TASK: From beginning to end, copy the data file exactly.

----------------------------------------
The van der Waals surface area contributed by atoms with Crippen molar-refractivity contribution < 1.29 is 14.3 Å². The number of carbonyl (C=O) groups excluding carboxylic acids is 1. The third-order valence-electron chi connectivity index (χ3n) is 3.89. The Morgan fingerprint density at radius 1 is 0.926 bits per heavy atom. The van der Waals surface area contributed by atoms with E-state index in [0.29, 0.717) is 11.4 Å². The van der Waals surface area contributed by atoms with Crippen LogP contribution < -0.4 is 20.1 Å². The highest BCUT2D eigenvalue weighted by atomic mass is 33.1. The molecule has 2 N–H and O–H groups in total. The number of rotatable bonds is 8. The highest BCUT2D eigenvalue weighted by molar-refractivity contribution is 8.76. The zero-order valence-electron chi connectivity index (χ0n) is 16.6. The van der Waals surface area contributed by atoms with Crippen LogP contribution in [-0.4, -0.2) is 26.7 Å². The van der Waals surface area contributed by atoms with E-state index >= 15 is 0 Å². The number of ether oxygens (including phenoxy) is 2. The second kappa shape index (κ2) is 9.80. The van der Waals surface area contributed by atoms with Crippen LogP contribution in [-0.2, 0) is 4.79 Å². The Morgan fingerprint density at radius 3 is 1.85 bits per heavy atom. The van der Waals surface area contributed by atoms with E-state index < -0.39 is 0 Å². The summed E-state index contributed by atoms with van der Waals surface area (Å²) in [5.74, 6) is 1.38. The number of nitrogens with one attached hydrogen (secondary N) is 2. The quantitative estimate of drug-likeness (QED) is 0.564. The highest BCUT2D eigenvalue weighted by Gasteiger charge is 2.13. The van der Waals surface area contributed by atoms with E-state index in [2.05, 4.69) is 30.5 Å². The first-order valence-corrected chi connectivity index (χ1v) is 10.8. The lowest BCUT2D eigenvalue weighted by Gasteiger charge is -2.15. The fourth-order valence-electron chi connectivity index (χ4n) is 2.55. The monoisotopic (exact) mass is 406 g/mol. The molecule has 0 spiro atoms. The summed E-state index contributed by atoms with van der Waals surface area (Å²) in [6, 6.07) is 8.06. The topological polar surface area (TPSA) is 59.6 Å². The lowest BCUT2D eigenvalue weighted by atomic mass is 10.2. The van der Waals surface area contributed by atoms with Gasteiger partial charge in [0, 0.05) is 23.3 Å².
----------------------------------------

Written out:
The van der Waals surface area contributed by atoms with Crippen molar-refractivity contribution < 1.29 is 14.3 Å². The number of carbonyl (C=O) groups excluding carboxylic acids is 1. The third-order valence-electron chi connectivity index (χ3n) is 3.89. The Morgan fingerprint density at radius 1 is 0.926 bits per heavy atom. The van der Waals surface area contributed by atoms with E-state index in [0.29, 0.717) is 11.4 Å². The van der Waals surface area contributed by atoms with Crippen LogP contribution < -0.4 is 20.1 Å². The highest BCUT2D eigenvalue weighted by atomic mass is 33.1. The molecule has 2 N–H and O–H groups in total. The number of rotatable bonds is 8. The highest BCUT2D eigenvalue weighted by molar-refractivity contribution is 8.76. The zero-order valence-electron chi connectivity index (χ0n) is 16.6. The van der Waals surface area contributed by atoms with Crippen LogP contribution in [-0.4, -0.2) is 26.7 Å². The van der Waals surface area contributed by atoms with E-state index >= 15 is 0 Å². The number of ether oxygens (including phenoxy) is 2. The second kappa shape index (κ2) is 9.80. The van der Waals surface area contributed by atoms with Crippen LogP contribution in [-0.2, 0) is 4.79 Å². The Morgan fingerprint density at radius 3 is 1.85 bits per heavy atom. The van der Waals surface area contributed by atoms with E-state index < -0.39 is 0 Å². The summed E-state index contributed by atoms with van der Waals surface area (Å²) in [5.74, 6) is 1.38. The number of nitrogens with one attached hydrogen (secondary N) is 2. The quantitative estimate of drug-likeness (QED) is 0.564. The highest BCUT2D eigenvalue weighted by Gasteiger charge is 2.13. The van der Waals surface area contributed by atoms with E-state index in [2.05, 4.69) is 30.5 Å². The first-order valence-corrected chi connectivity index (χ1v) is 10.8. The lowest BCUT2D eigenvalue weighted by Gasteiger charge is -2.15. The fourth-order valence-electron chi connectivity index (χ4n) is 2.55. The monoisotopic (exact) mass is 406 g/mol. The molecule has 0 spiro atoms. The summed E-state index contributed by atoms with van der Waals surface area (Å²) in [6, 6.07) is 8.06. The topological polar surface area (TPSA) is 59.6 Å². The lowest BCUT2D eigenvalue weighted by atomic mass is 10.2. The van der Waals surface area contributed by atoms with Gasteiger partial charge in [0, 0.05) is 23.3 Å².